1910 Afternoon Dress, Part II: Lace and Fabric

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This is the lace that started it all. Really, I had a totally different idea for my next afternoon-tea outfit– it was going to be a tiered white cotton Edwardian dress with embroidered navy trim– and then I saw this lace on Etsy and immediately knew I wanted to go in another direction.

Anyway, the Etsy seller also had a coordinating narrower lace, plus an even narrower one that looked like it was somewhat similar, so I bought some of all three. I’ll use the widest stuff sparingly, since it’s the most expensive– mostly for the lace collar and the decoration across the front of the bodice. The medium width will be used on the dress cuffs and also on the collar, and I’ll use the narrowest stuff to trim the cuffs of the undersleeves.

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Green Striped 1920s Dress, Part IV: Ribbon Flower Embellishments

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After finishing the body of the dress, I still had to decide on the floral embellishments at the hip and shoulder. My Etsy ribbon-flower appliques did indeed arrive in time, but they were kind of boring-looking– too pale, not enough color to them. Besides which, when I pinned them to the dress they looked a little off– too fancy compared to the simple fabric.

I decided to go in a different direction, making ribbon flowers out of ombre-dyed taffeta ribbon. And because I can never take the easy route to things like this, I decided to dye my own ivory ribbon rather than buy it pre-colored.

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1920s Blue Pintucked Dress

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So while I was working out the bodice block pattern for my green 1920s dress, I did some experimenting to determine whether I wanted to do a pintucked detail at the shoulders. I thought that the tucks might be a good way to narrow the shoulders while still allowing more space through the torso and around the hips, so I gave it a try on an early mockup made of a blue cotton sheet, figuring I could always cut it narrower if it didn’t work out.

I started out by cutting my torso piece as a rectangle instead of a trapezoid– the difference meant that each piece (front and back) was about 4″ wider at the top than it had to be. To take in the extra width I stitched in four 1/4″ tucks on either side of the neckline before stitching together the shoulder seams, grading the tucks so they were longest towards the center and shortest towards the armholes. They actually looked pretty decent once the shoulder and side seams were done, and they did provide a little shaping in the shoulders that let the dress hang nicely without needing an underarm dart.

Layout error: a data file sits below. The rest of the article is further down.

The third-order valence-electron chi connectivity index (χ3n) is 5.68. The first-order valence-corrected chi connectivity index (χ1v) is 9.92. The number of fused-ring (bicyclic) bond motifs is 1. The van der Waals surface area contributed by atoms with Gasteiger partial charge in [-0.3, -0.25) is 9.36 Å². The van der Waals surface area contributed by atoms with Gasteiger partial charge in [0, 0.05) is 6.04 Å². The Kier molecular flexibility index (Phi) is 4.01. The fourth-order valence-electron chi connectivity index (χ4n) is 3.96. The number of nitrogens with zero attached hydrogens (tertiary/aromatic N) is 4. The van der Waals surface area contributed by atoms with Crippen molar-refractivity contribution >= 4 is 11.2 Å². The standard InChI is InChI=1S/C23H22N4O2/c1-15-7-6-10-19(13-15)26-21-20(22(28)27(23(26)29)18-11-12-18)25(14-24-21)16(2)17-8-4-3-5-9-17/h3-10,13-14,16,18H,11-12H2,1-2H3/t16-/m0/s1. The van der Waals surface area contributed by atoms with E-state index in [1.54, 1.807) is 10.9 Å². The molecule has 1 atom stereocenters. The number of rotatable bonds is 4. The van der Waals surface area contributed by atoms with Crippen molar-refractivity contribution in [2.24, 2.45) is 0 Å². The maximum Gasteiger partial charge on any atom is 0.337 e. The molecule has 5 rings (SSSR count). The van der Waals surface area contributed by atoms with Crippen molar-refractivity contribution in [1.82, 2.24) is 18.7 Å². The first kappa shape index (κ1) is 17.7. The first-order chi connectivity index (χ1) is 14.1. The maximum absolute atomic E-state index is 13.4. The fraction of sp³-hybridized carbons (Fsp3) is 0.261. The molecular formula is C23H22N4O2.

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In fact, despite the fact that I eventually decided not to do pintucks on the green dress, I liked the effect so much that I decided I might as well complete the mockup, so as to have another option to wear to future events.

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White 1920s Dress, Part I: Supplies and Design

Going off momentarily in a different direction, I also started on a 1920s-style day dress for yet another vintage-themed event I’m attending this month…

I admit it– I’ve never really been a fan of the standard 1920s silhouette. It basically makes everyone look shapeless and dumpy– I mean, if even the ladies of Downton Abbey look like they’re wearing gussied-up hospital gowns, what chance do the rest of us have? But when I got the chance to attend a 1920s lawn party I figured I may as well give the look a shot– after all, the columnar silhouette was popular for years, it couldn’t be all bad!

I even had the beginnings of a day dress in my fabric stash already– some vintage pre-embroidered white cotton that had originally been set up to make a Victorian or Edwardian blouse out of. I couldn’t be sure of the precise time period, but the padded satin stitch embroidery just screamed “turn of the century” to me. I found it on eBay and bought it for a song, and it was just long enough to make a knee-length dress out of! (photo darkened so you can see the embroidery pattern)

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I decided against using the embroidered neckline as an actual neckline– it was too wide and drew too much attention to the bust– so I turned the whole thing upside down and decided to use it as a hem decoration. There were also some smaller areas of embroidery that I could use to decorate other parts of the dress. I sketched out my basic design, planning on using a variation of the One-Hour Dress I’d seen online.

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I bought some vintage insertion trim to add some interest to the body of the dress– it has an area of central embroidery and cutwork, with entredeux on either side. What is entredeux, you may ask? It’s basically an embroidered ladder-like trim, often inserted between fabrics to make a decorative line of openwork. It helps make the embroidered insertion look more deliberate, in my opinion, and less as if it was just pieced in.

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So, let’s see how it works out!

Drawstring Regency Sari Dress